Youth in Revolt: Young voters key to 2010 General Elections.

14 Oct

Politicians Nurul Izzah and Khairy weigh in on the youth factor and its weight in changing the course of the country.

THE PARLIAMENT HOUSE, 12th October, 2010 – The call upon Malaysian youths to take hold of their country gets louder as politicians and their parties race to garner youth support.


Nurul Izzah hopes youths will vote for change.


Nurul Izzah Anwar, Member of Parliament for the Lembah Pantai constituency and Pakatan Rakyat member, believes that the young in Malaysia are ready for a change in the status quo.

“I do believe that the younger generation is really sick of the ongoing politics of hate, of race, even to the point of bigotry that’s going on, and they’re actually looking for hope,” she said.

She urged youths to take into consideration the dirty and communal politics of leading coalition party Barisan Nasional and to vote wisely.

Since last elections in 2008, more youths have shown an interest in participating in Malaysia’s politics.


Voter Distribution in 2004

Voter Distribution in 2004



Khairy Jamaluddin urges youths to take an active role in their country's politics.


While opponents in battle, both she and Khairy Jamaluddin see eye-to-eye regarding youth participation.

The MP for Rembau compelled youths to get involved with the causes and issues that are important to them, and get educated about each parties’ takes on them.

He recognises that the youth’s disenchantment and apathy about politics in the country stems from the constant bickering between the state’s leaders.

“Politics, as much as it has a bad reputation all around the world, is the forum in which you can change things.”




Percentage of voter distribution


Political problems spill over into Selangor’s water woes.

7 Oct

Water Wars: The current power struggle between the federal and Selangor state government sees both parties battling over control of the state’s water assets.

SELANGOR, 7th October 2010 – Conflict between federal and state administration over water assets in Selangor has turned into a one politicised one.

Former Secretary-General for Water and Energy Consumer Association of Malaysia (WECAM), Piarapakaran Subramaniam says the issue is preventing plans for a huge pipe replacement project, restructuring work and adjusting tariffs.

Such plans are vital in reducing the state’s non-revenue water (NRW) rate which currently stands at 30%, much higher than the recommended 15%.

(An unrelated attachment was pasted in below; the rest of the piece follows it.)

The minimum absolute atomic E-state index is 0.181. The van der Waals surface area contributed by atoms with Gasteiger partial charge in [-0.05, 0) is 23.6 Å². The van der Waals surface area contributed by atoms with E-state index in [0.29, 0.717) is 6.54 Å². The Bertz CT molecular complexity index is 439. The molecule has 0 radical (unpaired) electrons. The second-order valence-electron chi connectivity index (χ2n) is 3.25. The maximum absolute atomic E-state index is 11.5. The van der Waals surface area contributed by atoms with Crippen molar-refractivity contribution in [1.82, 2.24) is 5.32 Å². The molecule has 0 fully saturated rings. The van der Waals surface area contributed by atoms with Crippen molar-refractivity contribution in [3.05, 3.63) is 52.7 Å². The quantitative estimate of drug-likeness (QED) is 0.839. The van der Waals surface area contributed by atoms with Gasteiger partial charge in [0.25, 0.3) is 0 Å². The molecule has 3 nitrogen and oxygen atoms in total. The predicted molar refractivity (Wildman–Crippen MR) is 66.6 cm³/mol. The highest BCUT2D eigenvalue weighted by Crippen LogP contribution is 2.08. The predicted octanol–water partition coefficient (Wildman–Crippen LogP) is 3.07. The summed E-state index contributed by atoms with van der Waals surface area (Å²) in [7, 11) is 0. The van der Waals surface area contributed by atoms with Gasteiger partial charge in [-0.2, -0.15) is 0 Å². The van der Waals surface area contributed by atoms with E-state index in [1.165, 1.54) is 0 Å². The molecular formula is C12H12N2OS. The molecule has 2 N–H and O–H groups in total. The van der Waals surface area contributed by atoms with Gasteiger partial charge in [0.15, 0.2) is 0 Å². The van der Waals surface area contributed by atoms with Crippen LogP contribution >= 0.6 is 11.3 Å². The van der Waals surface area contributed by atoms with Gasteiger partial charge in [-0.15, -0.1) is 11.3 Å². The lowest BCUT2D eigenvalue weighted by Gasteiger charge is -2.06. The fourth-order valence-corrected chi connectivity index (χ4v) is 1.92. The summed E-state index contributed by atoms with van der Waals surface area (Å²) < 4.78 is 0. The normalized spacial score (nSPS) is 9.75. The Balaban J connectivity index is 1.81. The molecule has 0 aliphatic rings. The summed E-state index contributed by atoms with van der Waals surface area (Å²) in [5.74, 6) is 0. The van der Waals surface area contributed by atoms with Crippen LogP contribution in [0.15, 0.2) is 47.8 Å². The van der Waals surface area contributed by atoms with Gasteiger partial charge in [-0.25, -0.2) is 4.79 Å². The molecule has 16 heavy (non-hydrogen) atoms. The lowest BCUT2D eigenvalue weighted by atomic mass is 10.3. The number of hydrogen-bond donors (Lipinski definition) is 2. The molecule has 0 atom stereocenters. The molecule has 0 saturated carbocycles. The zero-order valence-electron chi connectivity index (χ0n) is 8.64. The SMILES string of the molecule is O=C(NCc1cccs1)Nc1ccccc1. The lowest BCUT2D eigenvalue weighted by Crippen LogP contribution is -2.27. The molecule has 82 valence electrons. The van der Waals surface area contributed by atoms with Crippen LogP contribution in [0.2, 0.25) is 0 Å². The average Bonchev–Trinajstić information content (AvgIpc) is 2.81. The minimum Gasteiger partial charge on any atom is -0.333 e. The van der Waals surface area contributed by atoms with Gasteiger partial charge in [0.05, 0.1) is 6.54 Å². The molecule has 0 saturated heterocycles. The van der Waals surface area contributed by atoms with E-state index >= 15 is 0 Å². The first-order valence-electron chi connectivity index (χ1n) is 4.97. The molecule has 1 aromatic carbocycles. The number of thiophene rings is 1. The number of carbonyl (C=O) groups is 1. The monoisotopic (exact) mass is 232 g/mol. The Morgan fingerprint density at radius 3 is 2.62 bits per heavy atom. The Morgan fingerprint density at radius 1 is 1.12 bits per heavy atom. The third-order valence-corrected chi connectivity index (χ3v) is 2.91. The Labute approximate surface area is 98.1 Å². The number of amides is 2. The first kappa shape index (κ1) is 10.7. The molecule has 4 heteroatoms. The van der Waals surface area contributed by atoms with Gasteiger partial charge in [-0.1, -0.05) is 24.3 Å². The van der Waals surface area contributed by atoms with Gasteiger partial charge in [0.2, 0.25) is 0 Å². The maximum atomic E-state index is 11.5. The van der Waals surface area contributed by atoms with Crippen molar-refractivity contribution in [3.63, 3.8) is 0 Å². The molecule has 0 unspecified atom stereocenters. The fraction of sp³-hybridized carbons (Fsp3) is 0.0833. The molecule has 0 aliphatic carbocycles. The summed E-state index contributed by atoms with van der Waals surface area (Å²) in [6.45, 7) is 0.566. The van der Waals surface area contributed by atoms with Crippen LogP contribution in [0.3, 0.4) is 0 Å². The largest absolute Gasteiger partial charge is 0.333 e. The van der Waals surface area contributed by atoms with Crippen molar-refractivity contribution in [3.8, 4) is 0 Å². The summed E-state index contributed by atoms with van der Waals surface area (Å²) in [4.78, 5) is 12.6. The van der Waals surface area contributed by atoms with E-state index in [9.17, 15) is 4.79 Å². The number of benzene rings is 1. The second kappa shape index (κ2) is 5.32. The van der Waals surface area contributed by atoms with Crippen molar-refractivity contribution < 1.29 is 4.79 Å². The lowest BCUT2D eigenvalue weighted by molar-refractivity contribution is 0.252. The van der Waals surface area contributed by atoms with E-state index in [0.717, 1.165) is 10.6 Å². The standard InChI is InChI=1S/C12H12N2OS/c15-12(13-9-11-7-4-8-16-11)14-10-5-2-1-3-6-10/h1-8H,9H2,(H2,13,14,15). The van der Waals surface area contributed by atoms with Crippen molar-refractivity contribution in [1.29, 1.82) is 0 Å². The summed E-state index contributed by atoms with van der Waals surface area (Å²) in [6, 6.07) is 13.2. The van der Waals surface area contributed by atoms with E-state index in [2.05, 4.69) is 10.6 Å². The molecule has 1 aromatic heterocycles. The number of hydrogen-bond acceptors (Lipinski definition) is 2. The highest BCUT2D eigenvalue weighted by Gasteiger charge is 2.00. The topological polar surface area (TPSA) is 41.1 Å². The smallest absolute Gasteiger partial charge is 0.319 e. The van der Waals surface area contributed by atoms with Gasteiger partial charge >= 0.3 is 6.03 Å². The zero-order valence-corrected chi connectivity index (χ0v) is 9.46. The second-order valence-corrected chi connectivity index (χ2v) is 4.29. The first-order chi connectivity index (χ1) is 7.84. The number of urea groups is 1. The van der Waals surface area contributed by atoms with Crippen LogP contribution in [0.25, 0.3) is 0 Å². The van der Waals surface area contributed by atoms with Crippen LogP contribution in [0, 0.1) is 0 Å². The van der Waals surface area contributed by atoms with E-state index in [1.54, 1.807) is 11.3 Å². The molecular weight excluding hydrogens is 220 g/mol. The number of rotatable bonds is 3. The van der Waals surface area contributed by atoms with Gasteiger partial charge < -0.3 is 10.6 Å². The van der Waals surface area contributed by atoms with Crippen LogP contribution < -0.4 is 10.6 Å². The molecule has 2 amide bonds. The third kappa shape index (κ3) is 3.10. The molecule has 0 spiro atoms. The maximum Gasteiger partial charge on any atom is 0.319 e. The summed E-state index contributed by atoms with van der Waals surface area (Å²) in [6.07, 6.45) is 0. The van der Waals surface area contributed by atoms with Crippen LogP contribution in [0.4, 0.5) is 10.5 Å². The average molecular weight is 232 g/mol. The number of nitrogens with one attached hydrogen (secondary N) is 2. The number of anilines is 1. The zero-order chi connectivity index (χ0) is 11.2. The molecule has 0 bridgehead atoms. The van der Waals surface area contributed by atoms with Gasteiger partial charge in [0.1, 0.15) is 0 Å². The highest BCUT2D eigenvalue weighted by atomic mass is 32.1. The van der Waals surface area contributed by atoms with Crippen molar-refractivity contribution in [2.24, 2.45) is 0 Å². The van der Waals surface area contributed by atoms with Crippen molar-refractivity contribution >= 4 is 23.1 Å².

The Selangor state government argues that the problem of water shortage is due to the privatisation of the state’s water assets to four different companies,   creating an inefficient and fragmented industry.

On the other hand, the federal government believes the solution to Selangor’s water crisis lies in building the Kelau dam which will supply water from Pahang to Selangor, a plan which Selangor is also against.


Charles Santiago, Member of Parliament for Klang


“The reason why the project has to go on for the Barisan Government is because a lot of UMNO contractors are involved,” says Charles Santiago, a Member of Parliament for Klang.

Speaking in his capacity as a water activist, Santiago points out that besides cooperation between both parties necessary, educating society on the proper usage of clean water is also essential.

‘‘The government has a role and we in our homes and our households also have a role to reduce the use of water.’’

Traffic jams in Subang: Result of government incompetence?

26 Sep

TRAFFIC congestion in Subang Jaya may be indicative of more underlying problems in Malaysian governance.

Traffic jam in Subang Jaya, Malaysia

The occurrence of traffic jams in major cities including Subang Jaya is commonplace, and experts say the problem lies in poor job delegation and failure to plan transport systems ahead of building townships.

Muhammad Zulkarnain Hamzah, co-founder of the Reassociation for the Improvement of Mass Transit, states that overhauling whole road plans would be the best way.

“It is very evident that there are a lot of conflict points because the highway is not planned to be there in the first place,” he says of the New Pantai Expressway (NPE) near Sunway College.

State Assemblywoman for Subang Jaya, Hannah Yeoh

Selangor state assemblywoman Hannah Yeoh agrees. However, the option of revamping whole roads would be impossible because of how developed estates have become.

Instead, the both of them suggest an affordable, efficient and accessible public transport system regulated by the government as the solution.